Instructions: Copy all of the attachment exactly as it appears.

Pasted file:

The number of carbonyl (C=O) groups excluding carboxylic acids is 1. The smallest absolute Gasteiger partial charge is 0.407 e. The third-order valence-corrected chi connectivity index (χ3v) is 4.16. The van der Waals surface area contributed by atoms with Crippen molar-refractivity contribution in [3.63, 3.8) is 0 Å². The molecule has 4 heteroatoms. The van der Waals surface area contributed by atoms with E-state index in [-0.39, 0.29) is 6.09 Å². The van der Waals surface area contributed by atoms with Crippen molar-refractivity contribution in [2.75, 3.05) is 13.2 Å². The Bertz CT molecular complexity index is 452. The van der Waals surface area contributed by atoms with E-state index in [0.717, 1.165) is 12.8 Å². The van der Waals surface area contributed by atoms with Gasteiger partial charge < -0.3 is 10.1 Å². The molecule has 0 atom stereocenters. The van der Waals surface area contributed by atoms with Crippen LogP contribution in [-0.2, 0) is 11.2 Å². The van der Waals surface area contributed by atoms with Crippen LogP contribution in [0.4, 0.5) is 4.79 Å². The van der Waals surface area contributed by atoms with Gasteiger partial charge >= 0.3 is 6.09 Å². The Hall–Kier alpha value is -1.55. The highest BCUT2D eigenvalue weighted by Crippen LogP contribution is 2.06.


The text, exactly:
The number of carbonyl (C=O) groups excluding carboxylic acids is 1. The smallest absolute Gasteiger partial charge is 0.407 e. The third-order valence-corrected chi connectivity index (χ3v) is 4.16. The van der Waals surface area contributed by atoms with Crippen molar-refractivity contribution in [3.63, 3.8) is 0 Å². The molecule has 4 heteroatoms. The van der Waals surface area contributed by atoms with E-state index in [-0.39, 0.29) is 6.09 Å². The van der Waals surface area contributed by atoms with Crippen molar-refractivity contribution in [2.75, 3.05) is 13.2 Å². The Bertz CT molecular complexity index is 452. The van der Waals surface area contributed by atoms with E-state index in [0.717, 1.165) is 12.8 Å². The van der Waals surface area contributed by atoms with Gasteiger partial charge < -0.3 is 10.1 Å². The molecule has 0 atom stereocenters. The van der Waals surface area contributed by atoms with Crippen LogP contribution in [-0.2, 0) is 11.2 Å². The van der Waals surface area contributed by atoms with Crippen LogP contribution in [0.4, 0.5) is 4.79 Å². The van der Waals surface area contributed by atoms with Gasteiger partial charge >= 0.3 is 6.09 Å². The Hall–Kier alpha value is -1.55. The highest BCUT2D eigenvalue weighted by Crippen LogP contribution is 2.06.